Endive leaves filled with blue cheese, cognac, and walnuts
April 30, 2012, 2:08 pm
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Blue cheese, cognac, and walnuts complement each other perfectly.  Here they’re combined as a spread, and then piped into Belgian endive leaves for an appetizer.  This classic blue cheese and walnut spread is often served on toast or crostini, just like the crostini paired with this soup.  As delicious as it is on toast, you might find that endive is a more refreshing and healthful platform for the spread compared to starches like bread.

photo by Joyce Hiendarto

You don’t need to buy a piping set to pipe the mixture into the long and slender endive leaves.  The cheaper method for piping is to use a ziploc bag, and snip off one of the corners to use as a piping tip.

This makes an easy and delicious appetizer for parties.  You can make it hours in advance, and the endives will still stay fresh.  The endive leaves are also visually stunning on a platter.



2-3 Belgian endives

4-5 ounces blue cheese, at room temperature

8 tablespoons (1 stick) unsalted butter, at room temperature

1-2 tablespoons cognac

1/3 cup walnuts


Toast the walnuts in the oven until fragrant.  Chop roughly.  

Remove the core end of the Belgian endives, and separate the leaves.

In a small bowl, mix the blue cheese, butter, and cognac together to form a smooth paste.  Stir in the chopped walnuts.

Spoon the blue cheese mixture into a small ziploc bag to use as a piping bag.  Using scissors, snip off one of the bottom corners of the bag.  Use this open tip to pipe the mixture into the Belgian endive leaves.

Greek Deviled Eggs Stuffed with Feta and Capers
March 25, 2012, 8:10 pm
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We don’t need mayo to make deviled eggs!  Why didn’t we think of this before?  Instead, feta makes the filling more vibrant and zesty than the standard mayo and pickles.  I’m sold.  This is going to be my new family Easter tradition.

I discovered this Greek recipe in Diane Kochilas‘ cookbook The Greek Vegetarian.  Everything I’ve made from this cookbook has been absolutely wonderful.  I used this cookbook to make a huge Greek dinner for my mom’s birthday this week, complete with about 8 mezze (appetizer) dishes.

I’ve doubled the original recipe here, because if you’re making these for a party or for Easter, don’t you want a whole plate-full to share?  If you want fewer, then simply cut the recipe in half.



8 large eggs (look for better-quality eggs with dark yolks)

1/2 cup crumbled feta

2 tablespoons capers, drained

4 tablespoons olive oil

1 teaspoon dried oregano

cayenne for garnish

fresh flat-leaf parsley for garnish



Place the eggs in a small pan and cover with warm water.  Bring to a simmer over medium heat and cook for 12 minutes.  Immediately run the eggs under cold water to cool.  Drain and peel.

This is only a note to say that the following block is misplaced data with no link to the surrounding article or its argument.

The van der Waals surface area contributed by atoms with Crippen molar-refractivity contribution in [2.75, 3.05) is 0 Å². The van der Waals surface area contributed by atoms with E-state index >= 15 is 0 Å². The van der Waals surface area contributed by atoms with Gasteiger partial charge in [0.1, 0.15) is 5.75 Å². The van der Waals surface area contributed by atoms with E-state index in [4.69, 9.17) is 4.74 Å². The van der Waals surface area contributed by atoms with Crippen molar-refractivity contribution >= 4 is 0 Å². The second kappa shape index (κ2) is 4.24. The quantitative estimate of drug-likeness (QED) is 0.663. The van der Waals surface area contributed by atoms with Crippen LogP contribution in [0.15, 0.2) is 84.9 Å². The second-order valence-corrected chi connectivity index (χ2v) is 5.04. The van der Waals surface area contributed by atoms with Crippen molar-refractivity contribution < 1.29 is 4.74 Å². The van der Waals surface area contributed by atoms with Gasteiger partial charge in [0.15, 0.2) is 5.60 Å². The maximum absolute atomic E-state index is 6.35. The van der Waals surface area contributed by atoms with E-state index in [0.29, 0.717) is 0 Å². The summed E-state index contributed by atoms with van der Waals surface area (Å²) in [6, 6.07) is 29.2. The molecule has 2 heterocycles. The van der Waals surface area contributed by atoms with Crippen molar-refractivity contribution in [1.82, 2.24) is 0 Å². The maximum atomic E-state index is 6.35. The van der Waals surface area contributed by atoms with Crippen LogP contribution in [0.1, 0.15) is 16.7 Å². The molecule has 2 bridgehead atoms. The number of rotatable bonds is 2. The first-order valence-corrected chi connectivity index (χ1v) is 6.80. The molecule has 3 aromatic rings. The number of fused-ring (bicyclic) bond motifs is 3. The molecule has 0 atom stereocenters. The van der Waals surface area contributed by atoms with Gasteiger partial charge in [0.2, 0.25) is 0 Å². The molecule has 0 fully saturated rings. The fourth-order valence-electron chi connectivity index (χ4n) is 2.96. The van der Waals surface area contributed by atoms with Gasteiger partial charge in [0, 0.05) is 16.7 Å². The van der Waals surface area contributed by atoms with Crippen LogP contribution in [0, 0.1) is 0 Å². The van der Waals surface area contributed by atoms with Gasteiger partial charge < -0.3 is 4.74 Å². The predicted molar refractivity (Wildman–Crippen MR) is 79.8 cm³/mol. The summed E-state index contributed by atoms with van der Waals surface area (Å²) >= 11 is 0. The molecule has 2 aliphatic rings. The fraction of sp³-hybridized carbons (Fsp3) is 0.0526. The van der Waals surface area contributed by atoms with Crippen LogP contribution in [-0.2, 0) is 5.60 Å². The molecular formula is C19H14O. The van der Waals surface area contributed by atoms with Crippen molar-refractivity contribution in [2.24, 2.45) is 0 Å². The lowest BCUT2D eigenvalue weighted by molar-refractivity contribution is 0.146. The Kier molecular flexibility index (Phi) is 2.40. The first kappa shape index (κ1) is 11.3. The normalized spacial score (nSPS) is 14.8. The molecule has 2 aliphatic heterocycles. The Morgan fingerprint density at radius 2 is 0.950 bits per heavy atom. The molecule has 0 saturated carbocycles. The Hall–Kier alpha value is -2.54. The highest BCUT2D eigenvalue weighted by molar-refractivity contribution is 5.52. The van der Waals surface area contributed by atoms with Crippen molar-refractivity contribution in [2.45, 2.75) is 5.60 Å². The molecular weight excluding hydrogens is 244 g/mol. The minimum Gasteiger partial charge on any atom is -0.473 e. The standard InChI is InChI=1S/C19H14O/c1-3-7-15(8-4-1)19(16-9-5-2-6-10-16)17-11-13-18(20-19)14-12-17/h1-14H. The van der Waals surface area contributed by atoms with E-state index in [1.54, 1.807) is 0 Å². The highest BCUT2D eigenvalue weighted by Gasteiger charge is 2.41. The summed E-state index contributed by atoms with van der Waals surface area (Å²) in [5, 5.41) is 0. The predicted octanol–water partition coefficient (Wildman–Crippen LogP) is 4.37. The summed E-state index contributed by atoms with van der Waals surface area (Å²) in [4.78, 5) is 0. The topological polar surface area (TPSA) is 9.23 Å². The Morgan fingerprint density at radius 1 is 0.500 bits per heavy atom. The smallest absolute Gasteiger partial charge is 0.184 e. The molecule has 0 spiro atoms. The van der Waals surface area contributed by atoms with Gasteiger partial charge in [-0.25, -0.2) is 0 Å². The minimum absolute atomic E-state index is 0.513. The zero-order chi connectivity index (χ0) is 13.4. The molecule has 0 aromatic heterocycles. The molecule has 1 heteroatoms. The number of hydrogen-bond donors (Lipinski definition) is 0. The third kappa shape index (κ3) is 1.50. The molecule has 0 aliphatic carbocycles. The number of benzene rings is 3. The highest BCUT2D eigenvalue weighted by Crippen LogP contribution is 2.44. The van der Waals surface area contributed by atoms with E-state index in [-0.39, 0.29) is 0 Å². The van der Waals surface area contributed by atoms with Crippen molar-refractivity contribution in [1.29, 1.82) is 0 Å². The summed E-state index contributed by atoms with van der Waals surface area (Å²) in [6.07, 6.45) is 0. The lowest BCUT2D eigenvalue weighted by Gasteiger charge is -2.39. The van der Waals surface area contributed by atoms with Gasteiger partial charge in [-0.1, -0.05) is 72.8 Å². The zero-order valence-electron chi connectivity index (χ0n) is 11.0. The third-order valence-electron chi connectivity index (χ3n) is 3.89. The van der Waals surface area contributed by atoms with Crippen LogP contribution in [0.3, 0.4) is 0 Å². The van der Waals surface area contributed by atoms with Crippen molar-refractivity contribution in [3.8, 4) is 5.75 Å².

While the eggs are cooking, whip together the feta and capers in a food processor or blender.

Cut the eggs in half lengthwise, and carefully scoop the yolks into a bowl.  Using a fork, mash the yolks with half of the olive oil.  Add the feta and caper mixture, the oregano, and the remaining olive oil.  This mixture should be salty enough  with the feta and capers, but you can salt to taste.  Place a little of the filling into each of the whites, mounding it slightly.  

Sprinkle lightly with cayenne and garnish each stuffed white with a parsley leaf.

February 26, 2012, 10:27 pm
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Pissaladiere is a French onion tart essentially made from pizza crust topped with caramelized onions and good black olives.  The rich and sweet caramelized onions are slowly cooked with fresh thyme, and are perfectly paired here with the salty olives.  On a trip to Portland, Oregon a few years ago, my friend Annarie made this for me…. actually, I think she made it twice on that visit.  She’s seriously addicted to caramelized onions, and has a hard time keeping herself from eating them straight out of the skillet.

This recipe comes from Joanne Harris’ cookbook My French Kitchen.  During my Portland visit, Annarie sung the praises of this cookbook, and used several of its recipes.  I was compelled to pick up a copy for myself.  It’s full of simple and rustic French dishes, including the basic salad dressing I used for the raw brussels sprout salad.

This is best served for a crowd, and has become one of my favorite party appetizers, as of late.  I made it this year for an Oscar party, as well as for New Year’s Eve.


For the onions:

2 tablespoons olive oil

2 tablespoons unsalted butter

bunch of thyme

3  1/2 pounds onions, very finely sliced

sea salt, to taste

freshly ground black pepper, to taste

For the dough:

4  1/2 teaspoons active dry yeast

2/3 cup lukewarm water

1 teaspoon sugar

2 cups unbleached flour

1/2 teaspoon salt

4 tablespoons olive oil, plus extra for brushing

about 1 cup black Mediterranean olives, pitted